During all that different type of daily routine, I let the blog go. I wanted to write, but I simply didn't have any extra energy left over at the end of each day to do it! I realized that it is acceptable and even necessary to cut oneself some slack sometimes. It was a time of heightened activity and for goodness sake, I've only been home from the Middle East for 8 days as of today. I was working with extreme jet lag to prepare for the holiday. Something had to give.

Many of my daily activities went by the wayside... the blog among them. It's one of the lessons I'm learning in my life. To allow myself more flexibility during times of intensity and increased activity. I always expect too much of myself and demand that I never skip a beat no matter what is happening in my life. That is completely unrealistic, and yet that is my 'habit.' I"m working to change that and I'm proud to say that I did well during this holiday season.

That explains my absence for the past week. Now, I'm back and very excited to meet and greet the upcoming new year!

From me to you.... I'm wishing you a very Merry Christmas!!!

My Christmas Tree

Friday, December 21, 2007

The Lemmings

Today I picked my mother up at the airport to begin our Christmas visit. She arrived around lunch time. As we near the Christmas holiday, the airport has become quite busy! I flew in from the Middle East yesterday and the arrival pick up area was extremely crowded and chaotic. Today, while fetching my mother, the pace had picked up even more.

Our airport had a system for paid parking that requires you to obtain a ticket on your way into the parking garage. You pay, using a computer, before you get in your car to leave the garage. When you reach the parking area exit, you simply slip your ticket into a machine and, providing you paid at the computer, you easily exit the airport.

I paid for my parking at the computer and collected my validated ticket. As mom and I drove towards the airport exit, I notices something very interesting. There are about a dozen lanes you can use to exit the airport. Each one has a flashing sign above it that gives its status. If it says, "CLOSED," obviously you can't use that lane to exit. Other options for the display include "CASHIER" or "PAID TICKETS or CREDIT/DEBIT."

As we approached the exit, I noticed that all the cars waiting to exit were lined up in the two far left lanes. There must have been 10 cars in each lane. I quickly scanned the signs above the lanes, and noticed that there were two other open lanes displaying "PAID TICKETS or CREDIT/DEBIT" above them. I drove right up to one of the totally open lanes, slipped in my paid ticket, the gate went up and we left the airport. Meanwhile, all those lined up cars waited to exit the airport.

Mom and I chuckled and we started talking about why that happened. People basically looked at what others were doing and followed them. They didn't evaluate the situation critically and make a decision based on the facts. They simply followed what others were doing. By doing so, they waited in a needless line and traded precious moments of life energy.

I found this fascinating. Of course, this isn't a super significant 'waste' of time or any kind of big deal. The principle, however, is very important. How often do we allow our actions to be guided by what other people do, or do not do? How often do we assume something is the right action because others are doing it? How many times do we go barreling down a path because others are on it, only to find that it was a mistake? It happens every day. We turn over our critical thinking process to 'mass consciousness.' We do what others are doing or don't do what others aren't doing. Often times this can lead to everyone careening off the same cliff.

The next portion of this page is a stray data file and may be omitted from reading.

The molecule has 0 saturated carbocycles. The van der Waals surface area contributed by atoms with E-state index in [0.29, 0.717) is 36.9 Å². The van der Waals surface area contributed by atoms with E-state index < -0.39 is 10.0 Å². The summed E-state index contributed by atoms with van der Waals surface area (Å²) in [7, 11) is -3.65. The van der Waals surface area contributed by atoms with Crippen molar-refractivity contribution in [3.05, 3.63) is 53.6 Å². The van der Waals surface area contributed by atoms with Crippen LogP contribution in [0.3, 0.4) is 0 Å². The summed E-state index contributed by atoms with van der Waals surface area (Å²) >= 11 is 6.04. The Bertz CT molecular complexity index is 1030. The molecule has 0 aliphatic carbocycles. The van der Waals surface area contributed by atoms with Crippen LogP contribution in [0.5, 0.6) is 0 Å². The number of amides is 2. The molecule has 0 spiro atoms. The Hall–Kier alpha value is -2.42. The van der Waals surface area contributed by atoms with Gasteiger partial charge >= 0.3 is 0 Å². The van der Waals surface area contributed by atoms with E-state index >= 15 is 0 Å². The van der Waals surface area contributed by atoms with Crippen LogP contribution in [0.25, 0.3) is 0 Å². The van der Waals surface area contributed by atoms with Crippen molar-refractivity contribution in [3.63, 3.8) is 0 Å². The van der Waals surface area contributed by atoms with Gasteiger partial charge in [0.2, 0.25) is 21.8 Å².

That brings me to the legend of the lemmings: creatures who follow after one another, even to the extent of plunging off a cliff simply because they only follow whoever is in front of them and never make their own, well informed decisions. Here's an interesting Wikipedia Article on Lemmings.

As I whizzed by all the waiting people today at the airport and quickly and effortlessly exited the airport, I was reminded, once again, of the advantages of thinking for oneself and not simply doing what others do. There are so many opportunities in life that we might miss if we look at and interact with the world the way every one else does. Seeing with fresh eyes and making our own decisions is a powerful way to enhance our success in life.

Next time you are tempted to 'follow the crowd' take an extra look around before you do. There might be an exciting and perfect path for you... right in front of your eyes!

Thursday, December 20, 2007

There is Nothing To Fear

I just arrived home from my trip to the Middle East today. As I am trying to keep myself awake for a few more minutes (to begin my jet lag recovery), I'm watching the Tom Hanks Movie, Castaway.

If you haven't seen Castaway, I highly recommend it! When Hanks is first stranded on the island after the plane crash, he's beginning to focus on his survival. He makes a giant 'HELP' sign in the sand only to see it wash away in the surf. He reconstructs his sign out of drift wood, higher on the beach so it will stay put and be visible to anyone searching for him by air. He's also picking up Fed-Ex packages (that were on his plane with him) as they wash up on the shore.

All the while, he keeps hearing a strange noise. Each time he hears this noise, he is startled and frightened. He starts calling out to ask if anyone is there. He gets more and more frustrated as time goes by and he still can't figure out what is making the sound.